According to a 2009 report by the Calder Urban Institute with Duke University and five other institutions of higher learning, “one in six of the nation’s third-graders have attended at least three different schools since the beginning of the first grade; and student school mobility remains a common phenomenon at all school levels…”
In the final decade of my career in the Beecher Community School District, substantial progress was made toward standardizing students’ educational experience. Curriculum was clarified and constructed such that sequential learning was provided for, especially in essential disciplines such as math and history. K-12 classroom management became more uniform under a conceptual umbrella titled No Nonsense Nurturing. Attendance and grading policies were standardized. These measures helped make education make (better) sense for students, staff, and parents.
On the other hand…
Flash forward and upward to the university experience. I remember these examples vividly from attending UM – Flint in the 1970s:
- Professor Ken (first name) designed and taught a unique class titled “Communal Societies” for 1960s student activists like me. The class featured independent study, research-based reports, and classroom discussions. It was a meaningful experience.
- Professor Carl, a former U.S. State Department official, taught a class on Russian/Soviet Union history that featured more traditional lectures and note-taking followed by quizzes and tests. It too was a meaningful experience.
- Professor Richard taught Biology. He obviously had mastered the content of his discipline but he couldn’t teach it effectively. The class was a disappointment.
Part of the challenge for American education seems obvious. How do we ensure the integrity of the educational experience at any level? How do we provide for the independent proficiency of instructors like Ken and Carl and minimize or prevent the harm done by Richard, Robert, and Annie?
American education is falling behind and maybe falling apart. The evidence is all around us.
In his 2008 book The Global Achievement Gap, author Tony Wagner noted:
- The high school graduation rate in the U.S. (about 70 percent) is well behind that of countries such as Denmark (96 percent), Japan (93 percent), Poland (92 percent), and Italy (79 percent).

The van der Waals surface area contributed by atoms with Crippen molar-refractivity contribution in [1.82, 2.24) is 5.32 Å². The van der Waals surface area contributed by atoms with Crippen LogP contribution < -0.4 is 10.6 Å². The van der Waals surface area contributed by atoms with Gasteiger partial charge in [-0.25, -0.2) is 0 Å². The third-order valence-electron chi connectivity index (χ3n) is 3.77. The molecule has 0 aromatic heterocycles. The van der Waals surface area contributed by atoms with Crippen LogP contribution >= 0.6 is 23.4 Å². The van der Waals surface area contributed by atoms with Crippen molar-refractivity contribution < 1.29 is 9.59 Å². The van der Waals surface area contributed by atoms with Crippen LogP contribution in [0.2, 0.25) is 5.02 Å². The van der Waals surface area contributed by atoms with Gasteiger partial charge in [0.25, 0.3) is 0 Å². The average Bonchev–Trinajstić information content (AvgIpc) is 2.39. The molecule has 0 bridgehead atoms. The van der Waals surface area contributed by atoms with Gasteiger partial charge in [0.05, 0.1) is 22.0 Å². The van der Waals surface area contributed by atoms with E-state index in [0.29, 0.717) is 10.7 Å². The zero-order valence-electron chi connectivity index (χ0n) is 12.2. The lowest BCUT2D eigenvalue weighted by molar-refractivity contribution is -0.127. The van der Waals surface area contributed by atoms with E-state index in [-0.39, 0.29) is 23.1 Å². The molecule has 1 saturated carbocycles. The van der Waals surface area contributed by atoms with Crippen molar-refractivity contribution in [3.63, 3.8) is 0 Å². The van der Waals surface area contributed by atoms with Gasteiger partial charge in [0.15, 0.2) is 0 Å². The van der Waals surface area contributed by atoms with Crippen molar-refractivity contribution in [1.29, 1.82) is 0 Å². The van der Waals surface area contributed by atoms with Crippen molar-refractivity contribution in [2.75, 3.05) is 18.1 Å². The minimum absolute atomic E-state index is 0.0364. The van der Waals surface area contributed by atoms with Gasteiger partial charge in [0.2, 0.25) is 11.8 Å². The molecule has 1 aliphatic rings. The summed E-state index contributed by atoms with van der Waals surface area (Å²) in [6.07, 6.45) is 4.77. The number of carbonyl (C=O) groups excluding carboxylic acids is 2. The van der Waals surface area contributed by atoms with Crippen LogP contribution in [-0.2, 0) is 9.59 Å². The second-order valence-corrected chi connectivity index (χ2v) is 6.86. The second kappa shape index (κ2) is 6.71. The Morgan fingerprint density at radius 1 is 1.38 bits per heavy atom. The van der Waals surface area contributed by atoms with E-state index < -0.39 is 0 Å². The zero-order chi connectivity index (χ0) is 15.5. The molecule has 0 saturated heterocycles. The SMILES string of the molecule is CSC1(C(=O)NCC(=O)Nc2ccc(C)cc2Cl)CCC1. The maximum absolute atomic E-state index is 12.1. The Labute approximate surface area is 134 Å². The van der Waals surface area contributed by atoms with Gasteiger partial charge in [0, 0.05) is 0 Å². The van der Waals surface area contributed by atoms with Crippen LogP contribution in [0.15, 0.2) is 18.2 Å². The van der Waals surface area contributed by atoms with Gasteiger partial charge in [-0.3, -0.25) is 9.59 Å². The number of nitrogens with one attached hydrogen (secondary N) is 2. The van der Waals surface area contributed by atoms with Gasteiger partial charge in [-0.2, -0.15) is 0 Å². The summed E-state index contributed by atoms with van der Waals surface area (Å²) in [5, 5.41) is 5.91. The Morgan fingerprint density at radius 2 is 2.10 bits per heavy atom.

- Only about a third of U.S. high school students graduate “ready for college.”
- The U.S. now ranks tenth among industrial nations in the rate of college completion by 25-to-44-year-olds.
Closer to home, a just-released report by The Education Trust-Midwest shows that Michigan’s third-graders are last in the nation for early literacy, and scores continue to fall. Amber Arellano, executive director of The Education Trust-Midwest, told Michigan Public Radio that our state misses the mark on how to improve its schools.
“In Michigan we think a lot about…competition, charter schools, governance, but all of those things don’t actually reach into the school building…where teaching and learning happens…”Arellano said. “We have this patchwork approach to our strategies and our spending…It’s such a crapshoot…We (don’t) have real prescription or guidance or any accountability.”
I like to cook. Sometimes I wing it with success. More often than not I am guided by a recipe.
Harold Ford labored for 44 years in public education, 43 in Beecher Schools. He spent 31 years in the classroom. He was the principal founder and director for 10 years of the Beecher Scholarship Incentive Program funded by the Ruth Mott Foundation. He administered Beecher’s 9th Grade Academy for three years. He graduated from Mott CC, UM-Flint, and UM Ann Arbor. His marriage to Lorretta has survived nearly three decades. Together, they parented Paris, Martarius, Justin, Fanny, and Julian.